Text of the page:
Cruel Murder

June 6, 1896

Summary

White mobs ignore the judicial system to lynch black criminals, giving them brutal and inhumane deaths by mob.

Transcription

Columbus, Ga., June 1.
Two colored men were hung to a tree in the middle of Broad street, the main business thoroughfare of this city, and riddled with bullets by an infuriated mob at 10 o'clock this morning. They were Jesse Slayton and Will Miles. Slayton feloniously assaulted Mrs. Howard Bryan, a respectable white lady of this (Muscogee) county. He was captured that day by officers in the city and placed in jail before the crowd looking for him found him.
THE MOB'S FURY.
This morning he was carried to the Superior-Court room for trial. He had been indicted and a jury was being impaneled when a mob rushed up the steps into the court room, yelling and brandishing rifles and pistols, seized the terrified man, threw a rope around his neck, and dragged him a hundred yards down Broad street, riddling his body with bullets at every step. The body was then swung up to a tree and left dangling there
ANOTHER COLORED MAN THE VICTIM.
The crowd then went to the jail after Will Miles, another colored man, who, in the night-time about two years ago, attempted an assault upon Mrs. Albright, a lady of this city. The jailer pleaded with the mob, but to no avail, and was compelled to surrender Miles to save his life and the jail from destruction. He surrendered the keys, and the doomed man was led to where the body of Clayton dangled.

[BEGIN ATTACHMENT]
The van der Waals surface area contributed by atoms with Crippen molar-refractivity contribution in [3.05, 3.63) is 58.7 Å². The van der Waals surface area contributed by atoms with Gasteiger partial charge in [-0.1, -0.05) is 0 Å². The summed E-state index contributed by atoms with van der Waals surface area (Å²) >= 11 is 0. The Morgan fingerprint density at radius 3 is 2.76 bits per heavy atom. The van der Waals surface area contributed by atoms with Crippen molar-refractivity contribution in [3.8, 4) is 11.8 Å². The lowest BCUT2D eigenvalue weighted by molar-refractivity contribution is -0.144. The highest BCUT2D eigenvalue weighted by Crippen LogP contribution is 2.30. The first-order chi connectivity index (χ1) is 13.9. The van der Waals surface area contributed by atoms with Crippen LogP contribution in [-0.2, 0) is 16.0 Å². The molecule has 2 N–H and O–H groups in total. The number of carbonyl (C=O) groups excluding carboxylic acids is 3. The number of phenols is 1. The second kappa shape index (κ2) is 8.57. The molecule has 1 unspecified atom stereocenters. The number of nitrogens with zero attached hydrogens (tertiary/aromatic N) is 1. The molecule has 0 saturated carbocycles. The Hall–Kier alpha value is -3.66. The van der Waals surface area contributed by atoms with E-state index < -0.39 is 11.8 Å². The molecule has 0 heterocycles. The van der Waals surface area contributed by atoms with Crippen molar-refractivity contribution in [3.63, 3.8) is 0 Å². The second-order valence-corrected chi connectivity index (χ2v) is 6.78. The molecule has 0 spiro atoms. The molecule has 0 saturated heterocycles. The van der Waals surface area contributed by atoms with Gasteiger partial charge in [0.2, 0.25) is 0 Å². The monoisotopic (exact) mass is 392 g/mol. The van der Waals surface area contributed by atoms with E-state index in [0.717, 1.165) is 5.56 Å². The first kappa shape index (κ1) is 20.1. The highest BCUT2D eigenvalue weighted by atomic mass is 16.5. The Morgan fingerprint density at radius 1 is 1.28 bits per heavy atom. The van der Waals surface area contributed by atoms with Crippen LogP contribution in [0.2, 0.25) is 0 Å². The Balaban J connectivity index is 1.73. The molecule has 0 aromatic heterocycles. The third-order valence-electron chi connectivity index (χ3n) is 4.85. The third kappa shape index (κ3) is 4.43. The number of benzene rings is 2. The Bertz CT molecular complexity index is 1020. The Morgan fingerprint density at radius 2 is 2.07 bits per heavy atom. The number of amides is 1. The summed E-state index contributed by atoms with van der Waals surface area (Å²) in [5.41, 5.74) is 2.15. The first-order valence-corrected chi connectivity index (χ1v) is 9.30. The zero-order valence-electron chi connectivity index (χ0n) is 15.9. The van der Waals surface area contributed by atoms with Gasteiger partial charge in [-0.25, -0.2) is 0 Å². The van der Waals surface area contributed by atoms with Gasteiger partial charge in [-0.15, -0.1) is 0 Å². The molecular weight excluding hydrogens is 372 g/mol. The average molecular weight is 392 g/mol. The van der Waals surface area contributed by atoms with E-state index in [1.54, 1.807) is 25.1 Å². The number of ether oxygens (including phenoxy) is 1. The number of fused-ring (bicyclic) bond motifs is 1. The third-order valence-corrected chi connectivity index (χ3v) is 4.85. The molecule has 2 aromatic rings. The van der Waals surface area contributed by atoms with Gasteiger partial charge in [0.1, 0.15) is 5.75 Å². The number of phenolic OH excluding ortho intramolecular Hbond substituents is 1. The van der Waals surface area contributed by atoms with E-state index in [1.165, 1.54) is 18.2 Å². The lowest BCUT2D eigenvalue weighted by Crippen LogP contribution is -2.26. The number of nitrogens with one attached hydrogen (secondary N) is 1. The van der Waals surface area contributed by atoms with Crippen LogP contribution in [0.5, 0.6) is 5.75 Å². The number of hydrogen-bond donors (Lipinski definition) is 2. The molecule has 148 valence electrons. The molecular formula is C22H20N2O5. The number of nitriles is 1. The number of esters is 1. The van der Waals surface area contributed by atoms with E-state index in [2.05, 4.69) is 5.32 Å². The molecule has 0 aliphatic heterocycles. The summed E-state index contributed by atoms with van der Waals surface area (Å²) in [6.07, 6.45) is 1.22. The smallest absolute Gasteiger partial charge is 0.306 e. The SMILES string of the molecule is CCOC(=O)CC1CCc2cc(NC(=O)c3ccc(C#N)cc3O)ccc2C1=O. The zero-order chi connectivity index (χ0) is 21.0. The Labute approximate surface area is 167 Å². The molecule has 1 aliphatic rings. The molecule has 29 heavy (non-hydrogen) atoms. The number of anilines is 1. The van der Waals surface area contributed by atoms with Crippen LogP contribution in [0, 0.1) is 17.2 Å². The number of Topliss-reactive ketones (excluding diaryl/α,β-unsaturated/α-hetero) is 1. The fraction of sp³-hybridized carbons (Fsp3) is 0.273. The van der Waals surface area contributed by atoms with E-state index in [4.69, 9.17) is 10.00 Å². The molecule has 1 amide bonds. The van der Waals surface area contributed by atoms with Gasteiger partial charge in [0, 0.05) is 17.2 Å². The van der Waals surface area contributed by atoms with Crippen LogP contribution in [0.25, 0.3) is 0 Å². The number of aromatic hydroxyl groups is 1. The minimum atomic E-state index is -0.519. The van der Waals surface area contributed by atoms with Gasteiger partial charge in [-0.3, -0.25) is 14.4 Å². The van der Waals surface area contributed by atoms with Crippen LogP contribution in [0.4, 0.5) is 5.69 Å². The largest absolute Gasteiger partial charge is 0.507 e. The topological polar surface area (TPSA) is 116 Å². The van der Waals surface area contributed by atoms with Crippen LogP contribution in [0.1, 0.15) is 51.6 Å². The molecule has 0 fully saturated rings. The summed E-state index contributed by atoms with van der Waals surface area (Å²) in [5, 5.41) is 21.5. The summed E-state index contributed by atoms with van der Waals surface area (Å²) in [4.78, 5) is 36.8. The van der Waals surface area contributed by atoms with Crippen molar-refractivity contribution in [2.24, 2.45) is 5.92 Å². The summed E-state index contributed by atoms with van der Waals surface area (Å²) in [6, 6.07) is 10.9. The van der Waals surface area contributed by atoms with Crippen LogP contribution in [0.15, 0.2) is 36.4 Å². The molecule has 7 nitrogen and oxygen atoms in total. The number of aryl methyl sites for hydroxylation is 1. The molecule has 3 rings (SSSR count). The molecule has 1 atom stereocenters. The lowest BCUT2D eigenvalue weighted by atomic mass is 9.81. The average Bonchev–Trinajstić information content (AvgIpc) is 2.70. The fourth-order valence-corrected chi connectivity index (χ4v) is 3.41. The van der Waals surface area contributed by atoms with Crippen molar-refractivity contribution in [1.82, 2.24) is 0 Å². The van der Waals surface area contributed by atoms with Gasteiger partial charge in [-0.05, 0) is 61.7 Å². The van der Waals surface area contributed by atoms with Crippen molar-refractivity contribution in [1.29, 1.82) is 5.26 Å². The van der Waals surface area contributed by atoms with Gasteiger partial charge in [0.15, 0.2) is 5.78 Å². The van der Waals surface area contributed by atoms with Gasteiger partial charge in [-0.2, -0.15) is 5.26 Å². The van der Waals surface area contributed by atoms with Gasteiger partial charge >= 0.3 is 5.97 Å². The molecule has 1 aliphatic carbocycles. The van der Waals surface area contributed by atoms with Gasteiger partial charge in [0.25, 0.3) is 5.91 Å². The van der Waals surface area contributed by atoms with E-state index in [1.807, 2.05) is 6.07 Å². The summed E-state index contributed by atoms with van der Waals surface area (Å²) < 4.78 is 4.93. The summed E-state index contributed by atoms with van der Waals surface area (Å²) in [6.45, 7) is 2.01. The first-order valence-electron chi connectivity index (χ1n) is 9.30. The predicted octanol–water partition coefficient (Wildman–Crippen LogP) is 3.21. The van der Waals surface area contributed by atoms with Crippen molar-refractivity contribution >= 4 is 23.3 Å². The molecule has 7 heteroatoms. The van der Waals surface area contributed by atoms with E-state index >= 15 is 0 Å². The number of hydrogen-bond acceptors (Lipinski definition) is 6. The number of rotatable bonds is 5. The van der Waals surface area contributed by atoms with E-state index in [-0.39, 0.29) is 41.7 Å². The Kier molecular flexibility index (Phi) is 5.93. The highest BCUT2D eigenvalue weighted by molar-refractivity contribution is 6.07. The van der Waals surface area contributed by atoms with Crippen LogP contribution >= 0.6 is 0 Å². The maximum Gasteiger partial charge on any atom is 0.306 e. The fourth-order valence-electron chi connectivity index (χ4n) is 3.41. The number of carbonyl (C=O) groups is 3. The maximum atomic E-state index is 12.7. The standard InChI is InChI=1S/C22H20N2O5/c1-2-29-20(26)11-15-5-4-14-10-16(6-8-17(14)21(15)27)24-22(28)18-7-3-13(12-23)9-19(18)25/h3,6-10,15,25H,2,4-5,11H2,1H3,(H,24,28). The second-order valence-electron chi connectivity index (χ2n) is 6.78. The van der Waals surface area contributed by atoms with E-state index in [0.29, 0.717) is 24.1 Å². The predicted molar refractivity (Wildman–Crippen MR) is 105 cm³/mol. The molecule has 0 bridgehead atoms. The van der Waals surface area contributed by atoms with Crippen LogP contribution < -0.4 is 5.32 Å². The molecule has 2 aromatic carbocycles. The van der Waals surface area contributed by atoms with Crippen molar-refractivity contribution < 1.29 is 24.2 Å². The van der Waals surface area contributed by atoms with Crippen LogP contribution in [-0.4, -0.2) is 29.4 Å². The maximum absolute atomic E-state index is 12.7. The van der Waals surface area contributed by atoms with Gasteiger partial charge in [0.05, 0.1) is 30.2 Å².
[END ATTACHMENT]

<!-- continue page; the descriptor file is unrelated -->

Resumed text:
A HUNDRED BULLETS.
Miles was quickly swung up and his body riddled with a hundred bullets. Miles had been tried and convicted twice, and his case had been twice sent back by the Supreme Court on technicalities for a new trial. His next trial resulted in a mistrial, and he was in jail awaiting his fourth trial. The law's delay in this instance had much to do with causing to-day's mad mob to over-ride the law and the court itself.
About this article

Location on Page

Upper Left Quadrant

Topic

Contributed By

Liam Eynan

Citation

“Cruel Murder,” Black Virginia: The Richmond Planet, 1894-1909, accessed December 16, 2018, http://blackvirginia.richmond.edu/items/show/1626.